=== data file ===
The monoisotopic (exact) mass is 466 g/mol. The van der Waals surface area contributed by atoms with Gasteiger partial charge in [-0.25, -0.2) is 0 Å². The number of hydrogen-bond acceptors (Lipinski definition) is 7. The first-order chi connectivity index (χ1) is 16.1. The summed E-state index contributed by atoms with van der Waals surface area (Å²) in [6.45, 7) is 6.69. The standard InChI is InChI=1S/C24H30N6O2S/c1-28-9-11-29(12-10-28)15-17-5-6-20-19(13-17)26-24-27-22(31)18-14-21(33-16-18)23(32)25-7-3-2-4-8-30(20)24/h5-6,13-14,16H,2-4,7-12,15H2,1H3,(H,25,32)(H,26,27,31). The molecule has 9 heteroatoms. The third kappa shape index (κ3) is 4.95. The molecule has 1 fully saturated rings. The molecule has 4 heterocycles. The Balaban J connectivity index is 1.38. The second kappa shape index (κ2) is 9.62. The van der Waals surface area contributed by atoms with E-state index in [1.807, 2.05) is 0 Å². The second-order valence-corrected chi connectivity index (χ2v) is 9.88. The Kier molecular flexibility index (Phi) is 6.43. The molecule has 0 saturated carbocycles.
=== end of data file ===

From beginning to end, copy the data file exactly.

The monoisotopic (exact) mass is 466 g/mol. The van der Waals surface area contributed by atoms with Gasteiger partial charge in [-0.25, -0.2) is 0 Å². The number of hydrogen-bond acceptors (Lipinski definition) is 7. The first-order chi connectivity index (χ1) is 16.1. The summed E-state index contributed by atoms with van der Waals surface area (Å²) in [6.45, 7) is 6.69. The standard InChI is InChI=1S/C24H30N6O2S/c1-28-9-11-29(12-10-28)15-17-5-6-20-19(13-17)26-24-27-22(31)18-14-21(33-16-18)23(32)25-7-3-2-4-8-30(20)24/h5-6,13-14,16H,2-4,7-12,15H2,1H3,(H,25,32)(H,26,27,31). The molecule has 9 heteroatoms. The third kappa shape index (κ3) is 4.95. The molecule has 1 fully saturated rings. The molecule has 4 heterocycles. The Balaban J connectivity index is 1.38. The second kappa shape index (κ2) is 9.62. The van der Waals surface area contributed by atoms with E-state index in [1.807, 2.05) is 0 Å². The second-order valence-corrected chi connectivity index (χ2v) is 9.88. The Kier molecular flexibility index (Phi) is 6.43. The molecule has 0 saturated carbocycles.